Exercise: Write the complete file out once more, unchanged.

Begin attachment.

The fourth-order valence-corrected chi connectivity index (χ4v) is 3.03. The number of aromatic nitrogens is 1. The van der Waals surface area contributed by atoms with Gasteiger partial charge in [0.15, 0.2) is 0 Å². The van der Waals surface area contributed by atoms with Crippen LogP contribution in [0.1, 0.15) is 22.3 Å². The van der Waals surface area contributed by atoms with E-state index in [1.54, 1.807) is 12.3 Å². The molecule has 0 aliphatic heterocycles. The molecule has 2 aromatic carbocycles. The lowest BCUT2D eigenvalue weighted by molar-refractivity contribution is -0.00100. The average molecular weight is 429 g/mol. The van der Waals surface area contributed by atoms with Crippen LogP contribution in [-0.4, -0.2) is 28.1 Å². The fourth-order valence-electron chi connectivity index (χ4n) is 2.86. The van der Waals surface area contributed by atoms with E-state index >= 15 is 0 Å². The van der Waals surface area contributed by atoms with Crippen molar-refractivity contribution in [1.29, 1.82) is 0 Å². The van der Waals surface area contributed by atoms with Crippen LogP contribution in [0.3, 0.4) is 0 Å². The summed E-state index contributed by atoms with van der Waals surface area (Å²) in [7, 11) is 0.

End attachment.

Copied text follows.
The fourth-order valence-corrected chi connectivity index (χ4v) is 3.03. The number of aromatic nitrogens is 1. The van der Waals surface area contributed by atoms with Gasteiger partial charge in [0.15, 0.2) is 0 Å². The van der Waals surface area contributed by atoms with Crippen LogP contribution in [0.1, 0.15) is 22.3 Å². The van der Waals surface area contributed by atoms with E-state index in [1.54, 1.807) is 12.3 Å². The molecule has 0 aliphatic heterocycles. The molecule has 2 aromatic carbocycles. The lowest BCUT2D eigenvalue weighted by molar-refractivity contribution is -0.00100. The average molecular weight is 429 g/mol. The van der Waals surface area contributed by atoms with Crippen LogP contribution in [-0.4, -0.2) is 28.1 Å². The fourth-order valence-electron chi connectivity index (χ4n) is 2.86. The van der Waals surface area contributed by atoms with E-state index >= 15 is 0 Å². The van der Waals surface area contributed by atoms with Crippen molar-refractivity contribution in [1.29, 1.82) is 0 Å². The van der Waals surface area contributed by atoms with Crippen LogP contribution in [0.3, 0.4) is 0 Å². The summed E-state index contributed by atoms with van der Waals surface area (Å²) in [7, 11) is 0.